ATLANTIC CITY, N.J. -- A long night of boxing had turned into morning by the time Bernard Hopkins finally entered the ring.
Cory Spinks gave him a tough act to follow, but Hopkins wasn't complaining.
By beating Ricardo Mayorga, Spinks ruined plans for a March 13 fight between Mayorga and Shane Mosley. Now, Hopkins was determined to make his case for a big bout against Mosley or Oscar De La Hoya.
The middleweight champion might have been too good for his own good Saturday night, though. The beating he gave William Joppy will make both Mosley and De La Hoya take pause before they agree to fight Hopkins.
"Put pressure on De La Hoya and Mosley. Make them fight me," Hopkins pleaded. "I'll come down a few pounds if that's what it takes to get these guys in the ring."
Hopkins might have to stand in line, just as he has during much of a career in which he keeps winning fights but losing battles outside the ring.
Spinks would also like to take Mayorga's spot against Mosley, though that also seems unlikely in the near future. He already had the championship heritage and the name, but Spinks won the fans, too, by outboxing the big-punching Mayorga to win the undisputed welterweight title.
"I want Mosley," Spinks said. "They've been talking big about Mayorga, but maybe they should now talk big about me."
Spinks was the crowd favorite and an unlikely winner on a night of eight title fights of sorts at Boardwalk Hall. He used slick movement and some nice boxing skills to win a decision over Mayorga that made his father, former heavyweight champion Leon Spinks, cry with pride in the ring afterward.
The sight of Spinks being hugged by his father and his uncle, former heavyweight champion Michael Spinks, was worth the price of admission alone to a sellout crowd of more than 12,000.
"I knew he could do it if he put his mind to it," Leon Spinks said.
Some spectators already were gone by the time Hopkins and Joppy met for the undisputed 160-pound title. They missed a fight that had none of the drama and color of the Spinks-Mayorga bout, but did have a dominant performance by Hopkins.
Hopkins was almost as happy with the fact his contract with promoter Don King expires at the end of the year as he was with the win.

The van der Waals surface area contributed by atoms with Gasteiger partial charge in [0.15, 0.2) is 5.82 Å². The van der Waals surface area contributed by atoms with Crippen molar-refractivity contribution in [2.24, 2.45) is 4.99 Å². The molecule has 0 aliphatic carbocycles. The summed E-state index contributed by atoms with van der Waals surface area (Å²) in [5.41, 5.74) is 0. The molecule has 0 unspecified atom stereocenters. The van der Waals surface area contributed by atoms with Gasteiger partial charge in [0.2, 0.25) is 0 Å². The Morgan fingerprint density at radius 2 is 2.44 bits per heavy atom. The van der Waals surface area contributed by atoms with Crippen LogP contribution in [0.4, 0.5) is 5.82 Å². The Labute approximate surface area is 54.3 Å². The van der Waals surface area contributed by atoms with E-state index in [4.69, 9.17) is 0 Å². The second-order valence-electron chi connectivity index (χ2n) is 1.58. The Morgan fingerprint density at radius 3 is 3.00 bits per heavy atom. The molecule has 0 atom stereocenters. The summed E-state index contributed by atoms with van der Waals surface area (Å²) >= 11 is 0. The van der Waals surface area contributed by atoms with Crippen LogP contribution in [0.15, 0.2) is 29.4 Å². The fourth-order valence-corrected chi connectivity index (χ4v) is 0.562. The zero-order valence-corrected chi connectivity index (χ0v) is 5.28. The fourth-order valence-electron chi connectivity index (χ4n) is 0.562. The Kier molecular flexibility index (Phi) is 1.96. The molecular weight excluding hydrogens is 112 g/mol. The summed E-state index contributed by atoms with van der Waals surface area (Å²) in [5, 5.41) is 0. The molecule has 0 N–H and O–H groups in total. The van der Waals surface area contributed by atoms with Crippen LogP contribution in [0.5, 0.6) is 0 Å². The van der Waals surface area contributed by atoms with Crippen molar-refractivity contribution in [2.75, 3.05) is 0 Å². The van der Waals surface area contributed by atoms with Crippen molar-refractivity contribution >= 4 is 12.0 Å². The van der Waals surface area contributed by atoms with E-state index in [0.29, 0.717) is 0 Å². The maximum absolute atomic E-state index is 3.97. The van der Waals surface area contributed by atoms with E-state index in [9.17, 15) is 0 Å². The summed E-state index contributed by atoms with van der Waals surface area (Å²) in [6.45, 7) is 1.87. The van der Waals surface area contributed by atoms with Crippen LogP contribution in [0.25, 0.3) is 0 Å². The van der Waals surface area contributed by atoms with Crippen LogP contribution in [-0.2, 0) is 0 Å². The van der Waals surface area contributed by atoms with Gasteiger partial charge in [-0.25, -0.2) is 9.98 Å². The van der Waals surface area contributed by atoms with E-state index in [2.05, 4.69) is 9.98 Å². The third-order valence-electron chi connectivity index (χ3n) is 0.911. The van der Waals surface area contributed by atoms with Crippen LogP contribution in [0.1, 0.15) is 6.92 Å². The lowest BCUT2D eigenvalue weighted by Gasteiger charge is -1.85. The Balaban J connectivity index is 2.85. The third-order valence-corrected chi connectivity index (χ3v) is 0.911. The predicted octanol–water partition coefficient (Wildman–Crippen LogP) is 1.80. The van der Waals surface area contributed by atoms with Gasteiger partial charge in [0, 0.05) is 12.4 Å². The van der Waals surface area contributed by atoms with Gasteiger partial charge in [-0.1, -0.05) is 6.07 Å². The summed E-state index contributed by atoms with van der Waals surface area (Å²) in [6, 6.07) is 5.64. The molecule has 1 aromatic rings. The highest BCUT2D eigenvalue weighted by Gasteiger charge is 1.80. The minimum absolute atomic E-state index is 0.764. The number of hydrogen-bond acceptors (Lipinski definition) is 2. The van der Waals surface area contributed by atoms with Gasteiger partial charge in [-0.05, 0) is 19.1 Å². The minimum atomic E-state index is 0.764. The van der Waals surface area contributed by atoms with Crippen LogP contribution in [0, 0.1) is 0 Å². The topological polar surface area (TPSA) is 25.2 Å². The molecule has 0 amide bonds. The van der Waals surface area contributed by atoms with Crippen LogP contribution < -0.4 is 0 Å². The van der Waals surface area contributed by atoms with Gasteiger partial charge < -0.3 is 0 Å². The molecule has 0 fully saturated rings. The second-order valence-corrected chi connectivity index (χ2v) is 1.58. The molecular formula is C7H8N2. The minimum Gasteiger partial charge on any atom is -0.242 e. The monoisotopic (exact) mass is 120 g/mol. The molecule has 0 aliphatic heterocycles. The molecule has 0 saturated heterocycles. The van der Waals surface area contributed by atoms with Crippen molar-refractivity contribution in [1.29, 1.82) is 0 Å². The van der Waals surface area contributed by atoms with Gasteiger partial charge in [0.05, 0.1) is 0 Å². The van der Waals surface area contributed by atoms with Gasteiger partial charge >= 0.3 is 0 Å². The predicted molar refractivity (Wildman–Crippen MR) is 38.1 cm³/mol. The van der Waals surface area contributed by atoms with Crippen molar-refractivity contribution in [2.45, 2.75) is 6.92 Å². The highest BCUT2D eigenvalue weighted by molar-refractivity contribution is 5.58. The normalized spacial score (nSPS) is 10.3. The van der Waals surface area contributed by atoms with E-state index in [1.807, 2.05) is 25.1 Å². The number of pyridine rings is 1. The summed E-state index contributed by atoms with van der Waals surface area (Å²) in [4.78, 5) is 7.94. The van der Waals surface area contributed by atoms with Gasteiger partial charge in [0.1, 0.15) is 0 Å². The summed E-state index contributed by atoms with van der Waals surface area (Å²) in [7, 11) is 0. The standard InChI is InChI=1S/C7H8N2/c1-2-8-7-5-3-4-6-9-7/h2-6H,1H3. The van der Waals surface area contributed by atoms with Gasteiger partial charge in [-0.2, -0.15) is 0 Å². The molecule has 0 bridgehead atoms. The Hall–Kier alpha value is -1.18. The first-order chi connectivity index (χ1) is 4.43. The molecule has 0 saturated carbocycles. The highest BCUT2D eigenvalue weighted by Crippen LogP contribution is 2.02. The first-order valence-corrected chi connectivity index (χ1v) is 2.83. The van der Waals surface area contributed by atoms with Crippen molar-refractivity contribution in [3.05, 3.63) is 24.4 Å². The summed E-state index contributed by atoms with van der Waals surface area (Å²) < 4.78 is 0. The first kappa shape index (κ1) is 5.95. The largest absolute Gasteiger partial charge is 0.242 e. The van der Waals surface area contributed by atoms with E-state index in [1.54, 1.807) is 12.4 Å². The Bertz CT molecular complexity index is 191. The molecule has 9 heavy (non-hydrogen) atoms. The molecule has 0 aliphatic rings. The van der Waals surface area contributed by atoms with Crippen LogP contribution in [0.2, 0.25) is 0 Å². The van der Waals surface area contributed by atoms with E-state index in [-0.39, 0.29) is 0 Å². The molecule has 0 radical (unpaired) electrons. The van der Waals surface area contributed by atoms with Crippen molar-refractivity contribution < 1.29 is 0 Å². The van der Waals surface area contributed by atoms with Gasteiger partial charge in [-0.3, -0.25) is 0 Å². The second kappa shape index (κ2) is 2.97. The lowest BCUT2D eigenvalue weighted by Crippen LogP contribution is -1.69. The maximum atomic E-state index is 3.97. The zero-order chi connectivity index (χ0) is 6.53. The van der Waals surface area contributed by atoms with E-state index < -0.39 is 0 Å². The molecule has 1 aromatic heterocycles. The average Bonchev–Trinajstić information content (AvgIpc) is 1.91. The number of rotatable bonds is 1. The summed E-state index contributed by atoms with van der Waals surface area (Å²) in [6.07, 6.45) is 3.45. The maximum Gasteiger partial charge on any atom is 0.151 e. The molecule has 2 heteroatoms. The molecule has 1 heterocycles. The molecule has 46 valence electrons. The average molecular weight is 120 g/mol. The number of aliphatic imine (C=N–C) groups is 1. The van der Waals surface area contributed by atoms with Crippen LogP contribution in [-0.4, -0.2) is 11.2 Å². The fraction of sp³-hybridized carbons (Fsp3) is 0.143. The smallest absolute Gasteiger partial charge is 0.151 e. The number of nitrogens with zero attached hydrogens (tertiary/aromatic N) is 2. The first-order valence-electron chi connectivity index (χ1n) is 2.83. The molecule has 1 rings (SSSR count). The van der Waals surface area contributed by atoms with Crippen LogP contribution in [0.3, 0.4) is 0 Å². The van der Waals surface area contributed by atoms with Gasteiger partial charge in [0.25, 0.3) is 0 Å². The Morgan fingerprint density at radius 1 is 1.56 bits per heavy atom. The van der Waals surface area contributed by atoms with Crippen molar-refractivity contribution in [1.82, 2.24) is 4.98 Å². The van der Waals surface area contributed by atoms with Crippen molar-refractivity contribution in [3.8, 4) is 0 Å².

"I'm a free man. I'm out on parole," Hopkins said.
With that freedom, Hopkins, who turns 39 soon, hopes to finally cash in with the big fights that have eluded him, other than his win over Felix Trinidad two years ago.
"I think I gave the people their money's worth. Let's have the best fights for the fans," Hopkins said. "I want Oscar, that's who I really want."
While Spinks and Hopkins were the two big winners on a night that featured 67 rounds, Mayorga and former heavyweight champion Hasim Rahman were the big losers.
Mayorga, the chain-smoking, beer guzzling Nicaraguan who exploded on the scene earlier this year by knocking out Vernon Forrest to win the 147-pound title, was supposed to get a huge payday against Mosley.
Now he's damaged goods, exposed by a slick boxer who took advantage of two point deductions for holding and hitting after the bell that cost Mayorga at the very least a draw.
"I absolutely thought I won the fight," Mayorga said. "I went after him all fight, and they didn't have to take those points."
Rahman lost a 12-round decision to fellow former champion Ruiz, who won something the WBA calls its interim heavyweight title. If Roy Jones Jr. doesn't agree to fight him in four months, Ruiz will become champion once again.
Ruiz and Rahman fought an ugly bout marred by constant holding that did little to advance the claims of either that he could be a legitimate heavyweight champion.
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